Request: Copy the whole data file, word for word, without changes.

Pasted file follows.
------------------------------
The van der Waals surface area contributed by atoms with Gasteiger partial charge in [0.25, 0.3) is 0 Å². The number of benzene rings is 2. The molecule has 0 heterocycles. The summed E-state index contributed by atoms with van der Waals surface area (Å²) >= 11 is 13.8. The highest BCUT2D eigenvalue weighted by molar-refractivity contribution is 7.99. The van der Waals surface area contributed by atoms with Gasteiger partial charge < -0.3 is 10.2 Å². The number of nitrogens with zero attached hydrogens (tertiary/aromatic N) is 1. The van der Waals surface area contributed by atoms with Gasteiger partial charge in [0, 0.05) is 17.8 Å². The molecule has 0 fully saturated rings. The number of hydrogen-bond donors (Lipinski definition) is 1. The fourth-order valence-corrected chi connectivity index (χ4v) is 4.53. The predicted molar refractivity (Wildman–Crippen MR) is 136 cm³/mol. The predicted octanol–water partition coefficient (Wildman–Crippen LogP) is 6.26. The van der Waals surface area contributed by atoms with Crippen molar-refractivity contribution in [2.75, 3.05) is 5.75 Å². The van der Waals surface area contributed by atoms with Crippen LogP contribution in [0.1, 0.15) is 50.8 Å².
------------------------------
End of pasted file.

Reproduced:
The van der Waals surface area contributed by atoms with Gasteiger partial charge in [0.25, 0.3) is 0 Å². The number of benzene rings is 2. The molecule has 0 heterocycles. The summed E-state index contributed by atoms with van der Waals surface area (Å²) >= 11 is 13.8. The highest BCUT2D eigenvalue weighted by molar-refractivity contribution is 7.99. The van der Waals surface area contributed by atoms with Gasteiger partial charge < -0.3 is 10.2 Å². The number of nitrogens with zero attached hydrogens (tertiary/aromatic N) is 1. The van der Waals surface area contributed by atoms with Gasteiger partial charge in [0, 0.05) is 17.8 Å². The molecule has 0 fully saturated rings. The number of hydrogen-bond donors (Lipinski definition) is 1. The fourth-order valence-corrected chi connectivity index (χ4v) is 4.53. The predicted molar refractivity (Wildman–Crippen MR) is 136 cm³/mol. The predicted octanol–water partition coefficient (Wildman–Crippen LogP) is 6.26. The van der Waals surface area contributed by atoms with Crippen molar-refractivity contribution in [2.75, 3.05) is 5.75 Å². The van der Waals surface area contributed by atoms with Crippen LogP contribution in [0.1, 0.15) is 50.8 Å².